Wells Memorial Library

Snow-covered library with pine trees in background
Wells Memorial Library

Photograph by Nancy Todd, courtesy of the New York State Historic Preservation Office

Quick Facts
12230 NY 9N, Upper Jay, New York
Architecture, Education
Listed in the National Register - Reference number 11000289
The Wells Memorial Library in Upper Jay, New York was listed in the National Register of Historic Places in 2011. The library is significant both for its connections to Upper Jay's educational history, as well as serving as an outstanding example of a small community library executed in the Tudor Revival style.

By the end of the 19th century, Upper Jay was a hamlet whose economy was fueled by tourism to the surrounding Adirondacks. Married philanthropists Jean Wells and Wallis Craig Smith were drawn to Upper Jay after Jean's father died and left a substantial tract of land in the area. Inspired by the natural beauty of their surroundings, the couple built an elegant country estate in the "Great Camp" tradition of the Adirondacks, and gave generously to the surrounding community.

In 1905, the couple volunteered to donate a library building and site. In order to establish the library, the townspeople had to secure a certificate of establishment from the New York State Education Department State Library and Home Education. At the time, the department was headed by Melvil Dewey, a highly influential librarian who invented the Dewey Decimal system of library classification nearly thirty years prior. Through his establishment and leadership of the American Library Association (ALA) in 1876, Dewey had also helped direct major philanthropic interests toward funding public libraries, with the goal of increasing free access to information and reading to the masses.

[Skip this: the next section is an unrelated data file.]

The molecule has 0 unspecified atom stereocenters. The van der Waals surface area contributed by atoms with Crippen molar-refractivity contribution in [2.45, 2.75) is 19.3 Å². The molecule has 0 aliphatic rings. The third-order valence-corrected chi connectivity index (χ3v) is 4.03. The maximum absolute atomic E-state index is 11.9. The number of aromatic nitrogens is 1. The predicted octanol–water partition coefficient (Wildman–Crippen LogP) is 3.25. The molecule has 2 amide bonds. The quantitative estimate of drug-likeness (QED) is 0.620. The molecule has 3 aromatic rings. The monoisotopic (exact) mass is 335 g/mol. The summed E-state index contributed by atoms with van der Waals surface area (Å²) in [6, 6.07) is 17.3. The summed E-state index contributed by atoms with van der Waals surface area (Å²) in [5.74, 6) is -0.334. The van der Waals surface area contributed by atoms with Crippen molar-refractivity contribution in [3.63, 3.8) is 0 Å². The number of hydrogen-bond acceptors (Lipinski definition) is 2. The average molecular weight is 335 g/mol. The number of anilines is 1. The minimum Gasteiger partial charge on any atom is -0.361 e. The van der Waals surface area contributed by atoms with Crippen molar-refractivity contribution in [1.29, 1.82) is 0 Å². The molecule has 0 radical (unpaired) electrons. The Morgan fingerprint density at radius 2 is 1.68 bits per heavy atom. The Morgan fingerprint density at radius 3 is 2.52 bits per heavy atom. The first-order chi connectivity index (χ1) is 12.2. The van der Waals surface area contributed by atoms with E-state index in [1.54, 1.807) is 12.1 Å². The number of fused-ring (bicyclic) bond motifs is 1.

Dewey's office issued the certificate to the Upper Jay library, and indicated that one hundred dollars in pledges or cash and one thousand dollars in property be secured before a permanent charter could be issued. The document further stated that the library be for the free use of inhabitants of the district in accordance with the laws of 1892. The library received its charter from the New York State Education Department on April 26, 1906, and opened its doors on April 20, 1907.

While the library's operating expenses in its first few decades of existence were mostly paid by the Smith family and community fundraisers, it became a part of the New York public library system in the 1950s. Today, the building continues to serve as a library for the local community.

Last updated: December 8, 2023